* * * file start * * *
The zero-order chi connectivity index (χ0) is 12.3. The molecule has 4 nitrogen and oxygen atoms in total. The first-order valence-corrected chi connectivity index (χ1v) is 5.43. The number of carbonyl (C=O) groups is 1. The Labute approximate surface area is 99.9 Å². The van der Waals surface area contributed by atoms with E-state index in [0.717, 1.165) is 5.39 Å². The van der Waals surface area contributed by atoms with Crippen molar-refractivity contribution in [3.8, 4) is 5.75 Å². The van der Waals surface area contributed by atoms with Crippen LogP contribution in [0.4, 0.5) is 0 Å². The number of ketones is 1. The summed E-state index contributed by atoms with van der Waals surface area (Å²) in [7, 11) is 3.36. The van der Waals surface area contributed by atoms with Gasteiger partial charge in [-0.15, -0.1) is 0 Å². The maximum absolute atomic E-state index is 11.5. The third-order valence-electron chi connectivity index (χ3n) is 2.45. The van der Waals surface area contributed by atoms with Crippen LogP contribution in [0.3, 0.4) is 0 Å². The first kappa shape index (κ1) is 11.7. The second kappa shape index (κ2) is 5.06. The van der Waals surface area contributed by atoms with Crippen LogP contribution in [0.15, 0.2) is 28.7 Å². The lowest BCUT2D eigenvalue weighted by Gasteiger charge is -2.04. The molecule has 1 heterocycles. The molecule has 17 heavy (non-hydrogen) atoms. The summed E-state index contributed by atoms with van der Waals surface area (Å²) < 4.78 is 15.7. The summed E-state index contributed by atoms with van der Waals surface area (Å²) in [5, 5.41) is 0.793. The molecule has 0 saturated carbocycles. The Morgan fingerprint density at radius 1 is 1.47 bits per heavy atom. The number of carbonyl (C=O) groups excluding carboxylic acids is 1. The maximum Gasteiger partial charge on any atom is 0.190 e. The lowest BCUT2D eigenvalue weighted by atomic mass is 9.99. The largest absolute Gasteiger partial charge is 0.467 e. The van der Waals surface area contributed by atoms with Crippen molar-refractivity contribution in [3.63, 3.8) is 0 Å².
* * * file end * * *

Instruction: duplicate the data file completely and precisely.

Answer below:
The zero-order chi connectivity index (χ0) is 12.3. The molecule has 4 nitrogen and oxygen atoms in total. The first-order valence-corrected chi connectivity index (χ1v) is 5.43. The number of carbonyl (C=O) groups is 1. The Labute approximate surface area is 99.9 Å². The van der Waals surface area contributed by atoms with E-state index in [0.717, 1.165) is 5.39 Å². The van der Waals surface area contributed by atoms with Crippen molar-refractivity contribution in [3.8, 4) is 5.75 Å². The van der Waals surface area contributed by atoms with Crippen LogP contribution in [0.4, 0.5) is 0 Å². The number of ketones is 1. The summed E-state index contributed by atoms with van der Waals surface area (Å²) in [7, 11) is 3.36. The van der Waals surface area contributed by atoms with Gasteiger partial charge in [-0.15, -0.1) is 0 Å². The maximum absolute atomic E-state index is 11.5. The third-order valence-electron chi connectivity index (χ3n) is 2.45. The van der Waals surface area contributed by atoms with Crippen LogP contribution in [0.3, 0.4) is 0 Å². The first kappa shape index (κ1) is 11.7. The second kappa shape index (κ2) is 5.06. The van der Waals surface area contributed by atoms with Crippen LogP contribution in [0.15, 0.2) is 28.7 Å². The lowest BCUT2D eigenvalue weighted by Gasteiger charge is -2.04. The molecule has 1 heterocycles. The molecule has 17 heavy (non-hydrogen) atoms. The summed E-state index contributed by atoms with van der Waals surface area (Å²) < 4.78 is 15.7. The summed E-state index contributed by atoms with van der Waals surface area (Å²) in [5, 5.41) is 0.793. The molecule has 0 saturated carbocycles. The Morgan fingerprint density at radius 1 is 1.47 bits per heavy atom. The number of carbonyl (C=O) groups excluding carboxylic acids is 1. The maximum Gasteiger partial charge on any atom is 0.190 e. The lowest BCUT2D eigenvalue weighted by atomic mass is 9.99. The largest absolute Gasteiger partial charge is 0.467 e. The van der Waals surface area contributed by atoms with Crippen molar-refractivity contribution in [3.63, 3.8) is 0 Å².